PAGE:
Over 18 months ago, I had weight loss surgery – a gastric bypass. My reasons for this are in a previous post, here. In the first 14 months, I lost almost 50kg.
Damage vs Pain/Difficulties
I was very up and down after that and my mental health suffered. Being depressed, my weight gain continued as well. I wasn’t worried as the weight slowly kept creeping on as I was convinced that it couldn’t cause anymore pain. But that where I was wrong. And it took me a long time to realise that although all the added weight (ended up being around the 50kg mark over 5 years) probably didn’t cause any extra damage, it most definitely caused me more PAIN. The extra weight put so much extra pressure onto my back as well as my joints and just my overall self. I stopped doing even more things as I was just in so much pain and had to increase pain medications and try different ones more often.
Did my weight loss help my pain levels?
Yes, it has helped my pain levels and amount of flares. It hasn’t ‘fixed’ anything. But, by losing weight, I was able to start moving more again. Slowly, but surely. Over the 12 months after the surgery, with NO changes in any of my pain medications, the following happened:
- I was slowly able to move more easily with less pain as time went on
- I was taking less and less breakthrough medication until I was only taking it when I overdid something silly
- I started getting stronger little by little
- I managed to do some voluntary work through the P&C at the school that our girls were attending at the time for 7 months before I had to stop initially when my daughter needed me more and also because my pain medications eventually started decreasing
- The extra pain that would come and go, like joint pain eased off completely
- And losing weight helped me feel more happy within myself. Feeling more positive mentally helped my overall mindset improve, which in turn helped me to feel more comfortable and confident within myself. This encouraged me to do more and get out more.
What came next pain medication wise?
After the first 12 months post op, about 45kgs lighter, I was taking almost no breakthrough medication and doing a lot more physically than I was before. But this also meant changes to come with my pain medications.
In the past 7 months, I have slowly managed to taper down firstly with my Fentynal Pain Patch from 50mg patches, to currently 12mg patches which last 72 hours. It hasn’t been easy. I have had to add Endone back in for breakthrough, and have been up and down with that throughout this time.
It was hard (sometimes heartbreaking) finally being able to do things again, then to feel like going back to square one as I reduced my main pain medication. I wanted to know why I couldn’t just stay the same and live a more fulfilled life with my husband and children.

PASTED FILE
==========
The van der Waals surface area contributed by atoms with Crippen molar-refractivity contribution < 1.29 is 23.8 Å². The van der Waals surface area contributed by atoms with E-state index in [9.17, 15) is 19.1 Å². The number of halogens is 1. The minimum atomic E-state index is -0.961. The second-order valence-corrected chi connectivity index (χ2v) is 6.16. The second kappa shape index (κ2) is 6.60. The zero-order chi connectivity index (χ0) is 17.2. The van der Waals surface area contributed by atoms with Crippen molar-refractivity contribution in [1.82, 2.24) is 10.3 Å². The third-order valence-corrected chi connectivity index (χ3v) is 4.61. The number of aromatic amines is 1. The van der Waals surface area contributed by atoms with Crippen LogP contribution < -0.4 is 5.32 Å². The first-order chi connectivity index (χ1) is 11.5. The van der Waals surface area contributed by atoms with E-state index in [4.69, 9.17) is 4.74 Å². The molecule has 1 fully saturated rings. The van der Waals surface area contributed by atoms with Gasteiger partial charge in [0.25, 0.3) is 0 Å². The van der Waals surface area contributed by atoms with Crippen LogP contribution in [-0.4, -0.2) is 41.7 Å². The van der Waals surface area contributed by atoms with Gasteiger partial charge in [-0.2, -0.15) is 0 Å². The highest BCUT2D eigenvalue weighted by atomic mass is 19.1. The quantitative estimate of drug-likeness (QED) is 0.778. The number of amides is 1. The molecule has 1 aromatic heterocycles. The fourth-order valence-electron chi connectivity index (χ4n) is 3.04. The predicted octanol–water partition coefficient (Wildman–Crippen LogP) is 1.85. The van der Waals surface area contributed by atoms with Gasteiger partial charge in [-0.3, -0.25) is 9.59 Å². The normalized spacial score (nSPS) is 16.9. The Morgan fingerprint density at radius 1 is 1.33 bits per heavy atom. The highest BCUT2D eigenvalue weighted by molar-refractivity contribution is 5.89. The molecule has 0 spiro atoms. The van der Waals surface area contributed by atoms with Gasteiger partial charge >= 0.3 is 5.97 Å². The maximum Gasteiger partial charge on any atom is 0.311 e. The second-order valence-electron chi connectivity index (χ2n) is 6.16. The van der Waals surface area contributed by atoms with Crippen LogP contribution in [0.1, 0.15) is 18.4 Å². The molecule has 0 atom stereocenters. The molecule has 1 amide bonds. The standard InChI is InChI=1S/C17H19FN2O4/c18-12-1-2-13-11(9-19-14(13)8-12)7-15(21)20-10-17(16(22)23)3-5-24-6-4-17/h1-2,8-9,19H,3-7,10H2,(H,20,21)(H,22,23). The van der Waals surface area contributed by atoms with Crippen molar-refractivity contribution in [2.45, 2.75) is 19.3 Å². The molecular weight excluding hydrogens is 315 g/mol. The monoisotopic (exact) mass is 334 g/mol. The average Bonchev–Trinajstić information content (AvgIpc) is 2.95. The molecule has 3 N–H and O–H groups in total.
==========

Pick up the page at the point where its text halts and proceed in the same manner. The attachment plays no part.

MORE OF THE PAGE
But after dropping, going through hell, then it finally balancing out each time, I can see the benefits of less side effects. The next step my pain specialist would like to do is to change back to a different patch I was on a few years ago. One that lasts 7 days at a time (Norspan) and can further reduce the equivalent dosage gradually. Her goal is for me to be pain medication free .. that would be nice. But in reality I need to be able to get out of bed each day having 2 children.
Weight loss has helped me to an extent, but will it help you?
Only trying and giving it a go will tell you that. There are many, many invisible and visible illnesses/conditions etc out there that weight would not effect at all. If it were that easy we would all be ‘fixed’ in no time.
Personally, I knew it would help me mentally and I had prepared myself as much as I could for the fact that even if it didn’t help my pain at all, I would be in somewhat of a better place mentally. I know myself, so I was content with and accepted that.
Although I am sure I would have been disappointed it it didn’t help at all. And I guess at times I still am a little that my pain is still here .. but hey, it is called chronic for a reason. That acceptance is a whole other story.
Weight loss surgery for some is extreme .. but would I do it gain if I had my time over? YES. With the medications I was on, the pain I was in and the lack of physical movement/activity due to pain and side effects of medications, I would more than likely have just ended up bigger, more overweight and unable to get moving again.
One last thing …
Future surgery and options. Should the medical field evolve enough and have a surgery solution or help for me and my back – then my neurosurgeon will be prepared to operate without all the other risks that are added with obesity. That is a bonus too.
Have you had experience with chronic pain and weight loss helping? Please get in contact if you do not wish to leave a comment on here.
Disclaimer: This is just my own personal experience with weight loss and chronic pain. Please see you own Doctor regarding any type of weight loss.